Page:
If you live in the south western states, you will be familiar with garden visitors such as hummingbirds. Hummingbirds are busy, little birds who, by all accounts, do not have a relatively long life; they need a constant supply of nectar (sugar) to keep them in the air. Many people try and attract hummingbirds to their gardens by planting hummingbird-friendly plants; however, if you don’t have the space for a large garden, you can still attract hummingbirds to your space by using a hummingbird feeder – and there are several natural solutions to make sure that your hummingbird feeder is hummingbird-friendly too.
Color of Your Hummingbird Feeder
Hummingbirds appear to be drawn to the color red, whether it is a flower or a feeder. Although opinion varies on the scientific reasoning for this, many ornithophilous flowers (those that require pollination by birds) are naturally red in color. Some scientific studies have concluded that the color red is not seen by insects and therefore hummingbirds are free to feed on red-colored flowers undisturbed; however, other scientific studies have disproved this theory (source). Either way, you will find that most hummingbird feeders are red in color.
Food to Put in Your Hummingbird Feeder
Hummingbirds naturally feed on the nectar found in certain flower species; nectar is rich in natural sugar, such as sucrose, glucose and fructose. It does not contain artificial colors or dyes and therefore you should not add the red food coloring that is sold in some retail outlets to your hummingbird feeder. Hummingbirds are attracted to the color of the feeder alone and it is not necessary to add red coloring to the food too. There have been no scientific studies carried out on the effects of red food coloring in hummingbird feeders but unverified reports indicate that it might possibly cause health problems for hummingbirds (source).
If you are buying commercial hummingbird food, make sure it contains only natural ingredients. Another alternative is to make your own hummingbird food from sugar and water. Add a quarter of a cup of natural cane sugar to one cup of warm water (source). Make enough so that it will be used up in a day or two; this way you will not have to boil the water.
How to Keep Ants Away From Your Hummingbird Feeder
Ants are attracted to the sugary content of hummingbird feeders. Once one ant finds the food, it seems like the entire ant workforce turns up! However, there is a natural way to keep ants from invading your hummingbird feeder through the use of an ant moat.
Ant moats provide a barrier between the hummingbird feeder and an ant’s ability to reach the feeder. The moat is filled with water to prevent the ants from negotiating their way across the barrier. Simply put, the moat is hung between the hanger and the feeder itself; you can buy ant moats in most hummingbird feeder supply stores. However, you will need to keep refilling the ant moat every few days as in hot weather the water will evaporate.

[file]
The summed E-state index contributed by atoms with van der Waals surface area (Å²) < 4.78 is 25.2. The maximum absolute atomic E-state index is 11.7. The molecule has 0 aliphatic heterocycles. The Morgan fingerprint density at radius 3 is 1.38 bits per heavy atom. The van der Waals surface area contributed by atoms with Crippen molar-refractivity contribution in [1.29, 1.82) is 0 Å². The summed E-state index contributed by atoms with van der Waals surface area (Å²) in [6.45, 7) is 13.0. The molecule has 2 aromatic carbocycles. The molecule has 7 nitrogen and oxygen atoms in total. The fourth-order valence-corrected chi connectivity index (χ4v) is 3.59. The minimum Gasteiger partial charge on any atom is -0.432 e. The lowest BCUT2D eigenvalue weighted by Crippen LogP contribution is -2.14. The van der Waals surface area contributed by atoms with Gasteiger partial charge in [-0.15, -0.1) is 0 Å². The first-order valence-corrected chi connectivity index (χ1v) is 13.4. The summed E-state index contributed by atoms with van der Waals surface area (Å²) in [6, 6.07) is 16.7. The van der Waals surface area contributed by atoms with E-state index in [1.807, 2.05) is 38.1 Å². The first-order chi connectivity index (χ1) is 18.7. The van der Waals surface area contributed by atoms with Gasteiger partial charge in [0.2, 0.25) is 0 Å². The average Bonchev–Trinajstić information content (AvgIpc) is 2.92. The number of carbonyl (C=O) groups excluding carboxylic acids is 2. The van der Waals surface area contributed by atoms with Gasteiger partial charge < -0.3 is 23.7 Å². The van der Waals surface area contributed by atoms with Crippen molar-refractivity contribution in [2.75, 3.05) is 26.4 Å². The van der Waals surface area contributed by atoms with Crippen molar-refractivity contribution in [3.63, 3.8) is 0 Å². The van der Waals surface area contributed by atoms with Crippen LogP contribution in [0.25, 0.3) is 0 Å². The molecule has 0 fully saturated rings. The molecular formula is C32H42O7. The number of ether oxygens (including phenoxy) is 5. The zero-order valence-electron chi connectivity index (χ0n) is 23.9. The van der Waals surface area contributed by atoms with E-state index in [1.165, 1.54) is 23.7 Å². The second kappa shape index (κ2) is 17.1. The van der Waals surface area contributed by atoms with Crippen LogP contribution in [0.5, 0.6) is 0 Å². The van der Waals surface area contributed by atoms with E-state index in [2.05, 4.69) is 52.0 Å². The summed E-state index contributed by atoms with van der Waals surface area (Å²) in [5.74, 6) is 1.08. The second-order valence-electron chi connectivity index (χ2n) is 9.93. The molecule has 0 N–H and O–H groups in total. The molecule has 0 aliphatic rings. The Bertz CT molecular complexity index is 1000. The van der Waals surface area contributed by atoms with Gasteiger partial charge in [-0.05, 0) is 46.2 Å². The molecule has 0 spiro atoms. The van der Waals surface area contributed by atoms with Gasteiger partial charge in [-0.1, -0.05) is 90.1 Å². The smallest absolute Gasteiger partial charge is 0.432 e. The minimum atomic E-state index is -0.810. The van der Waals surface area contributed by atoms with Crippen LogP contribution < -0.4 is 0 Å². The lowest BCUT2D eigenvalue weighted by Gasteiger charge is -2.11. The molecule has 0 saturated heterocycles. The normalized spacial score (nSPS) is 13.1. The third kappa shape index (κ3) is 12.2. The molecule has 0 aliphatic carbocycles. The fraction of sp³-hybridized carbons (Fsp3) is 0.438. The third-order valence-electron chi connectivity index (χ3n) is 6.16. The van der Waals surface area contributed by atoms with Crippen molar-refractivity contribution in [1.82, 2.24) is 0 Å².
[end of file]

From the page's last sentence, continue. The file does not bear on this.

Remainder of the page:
How to Keep Bees Away From Your Hummingbird Feeder
Bees are also attracted to hummingbird bird feeders by the sugary sweetness of the food. Too many bees swarming around the feeder will deter hummingbirds from using the feeder. You can buy “bee tips” that fit onto your hummingbird feeder to prevent bees from reaching the food, but only if you have a specific type of feeder. The following alternative tip was given to me by a local bird food supply store.
Use a vegetable based oil, such as that used in aromatherapy or in ordinary cooking, and dab a drop of oil on each feeder hole; although this will deter the bees, who do not like the stickiness on their feet, it does not deter the hummingbirds. You will need to keep applying the oil on a regular basis (particularly if it rains or drys out) and it will make cleaning your feeder a little harder, but I found that this solution worked for me throughout the summer months!
Natural Tips for Hummingbird Feeders
Although some hummingbird species migrate further south to Mexico and beyond for the winter months, certain species of hummingbirds are present in southern California and southern Arizona year round. You might find these natural tips useful for your hummingbird feeder next summer or, if you are lucky enough to have year-round visitors, give these natural solutions a go next time you fill up your feeder. You can then enjoy the activity around your hummingbird feeder knowing that it is completely natural!
Photo by AnnCam